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Ron Killeen
144 followers -
Producer. Ferroequinologist. Troubadour.
Producer. Ferroequinologist. Troubadour.

144 followers
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Latest ep here! Please listen, share and +1!
Hey, Google employees! Ep 38 is now online:

https://soundcloud.com/primafacieau/ep-38-prima-facie

In this ep:

Victoria Police conducted over 800 searches for weapons at this year’s Moomba Festival in March. The searches yielded knives, a Taser and a knuckle duster, and police were forced to break up fights and deploy pepper spray on several occasions to keep the peace. Interestingly though, police could conduct searches randomly without needing a reasonable belief that an offence was being committed. How is this possible? David is outraged; Ron says, write to your local MP.

United States President Donald Trump has ordered Tomahawk missile strikes on a Syrian military target, after nerve gas was allegedly deployed on civilians by the Assad government last week. Is this an act of war against a sovereign nation? David and Ron discuss what is, and isn’t, an act of war, and when military force can be used legitimately (if at all) against another country.

A listener asks, how far is too far? The Australian Criminal Intelligence Commission is analysing sewage to determine which suburbs have the highest illicit drug use. Like it or not, the ACIC has been testing our waste for methyl-amphetamine, cocaine, MDMA, alcohol, tobacco and other illicit drugs and prescription medications.

And we reveal the answer to Ron’s contentious Road Rules conundrum: who has right of way at an intersection when you’re facing a Stop sign and another car is facing a Give Way sign? It kind of depends on which way you’re turning. Tune-in for a proper explanation.
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Our latest ep!
Ep 26 - get it while it's hot!

Listen:

https://soundcloud.com/primafacieau/ep-26-small-time-criminals-drink-driving-interlocks-bail-act-panama-papers-common-law-murder

Have you ever wanted to rob a bank? A group of entrepreneurial artists in Melbourne’s inner-north has set up an “escape room”-style game in a disused bank building. But the project has drawn criticism from victims’ rights advocates who say the venture is in poor taste.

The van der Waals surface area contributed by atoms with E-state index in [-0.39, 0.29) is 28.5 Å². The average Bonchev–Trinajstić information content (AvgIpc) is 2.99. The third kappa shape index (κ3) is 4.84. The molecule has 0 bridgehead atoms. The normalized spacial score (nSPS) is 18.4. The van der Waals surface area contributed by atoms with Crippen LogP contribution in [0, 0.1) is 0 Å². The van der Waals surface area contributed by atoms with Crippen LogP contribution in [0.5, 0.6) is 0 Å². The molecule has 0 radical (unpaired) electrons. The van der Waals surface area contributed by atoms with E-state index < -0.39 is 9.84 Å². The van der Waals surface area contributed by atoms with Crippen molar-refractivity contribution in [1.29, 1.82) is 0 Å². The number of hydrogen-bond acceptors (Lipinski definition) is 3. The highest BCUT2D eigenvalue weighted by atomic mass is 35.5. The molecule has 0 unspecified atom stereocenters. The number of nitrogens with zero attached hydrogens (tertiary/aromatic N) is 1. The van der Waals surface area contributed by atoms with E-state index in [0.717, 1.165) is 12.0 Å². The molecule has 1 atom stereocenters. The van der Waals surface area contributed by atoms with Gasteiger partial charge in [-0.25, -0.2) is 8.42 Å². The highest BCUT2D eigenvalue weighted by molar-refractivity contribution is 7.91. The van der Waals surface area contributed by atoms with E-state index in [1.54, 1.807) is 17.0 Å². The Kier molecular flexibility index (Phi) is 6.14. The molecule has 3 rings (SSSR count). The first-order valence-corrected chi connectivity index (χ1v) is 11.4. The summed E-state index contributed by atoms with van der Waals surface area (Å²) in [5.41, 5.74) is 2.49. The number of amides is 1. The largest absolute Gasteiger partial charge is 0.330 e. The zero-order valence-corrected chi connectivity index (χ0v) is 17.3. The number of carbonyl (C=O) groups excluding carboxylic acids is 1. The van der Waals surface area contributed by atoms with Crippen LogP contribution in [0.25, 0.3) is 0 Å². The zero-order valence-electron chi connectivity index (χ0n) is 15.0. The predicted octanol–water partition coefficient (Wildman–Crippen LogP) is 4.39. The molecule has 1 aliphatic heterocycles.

Proposed changes to drink driving legislation would see anyone convicted of exceeding the prescribed concentration of alcohol having their vehicle fitted with an interlock device. Would the money be better spent in education, instead of penalising those who have already broken the law?

Recent changes to the Bail Act means it’s no longer an offence for children to breach their bail conditions. David and Ron explain what it means to be “on bail”.

The Panama Papers scandal has seen the resignation of a Prime Minister, as well as embarrassed back-pedalling by a number of politicians around the world. What exactly is a shell company, and why would the world’s rich and famous register businesses in a foreign country?

Police television shows that solve crimes are great for network ratings. But why are people so obsessed with murder as a part of pop culture? David and Ron explain the offence of Murder, and how investigations and prosecutions are handled by police and the Victorian justice system.

https://soundcloud.com/primafacieau/ep-26-small-time-criminals-drink-driving-interlocks-bail-act-panama-papers-common-law-murder
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Our latest episode! Enjoy :-)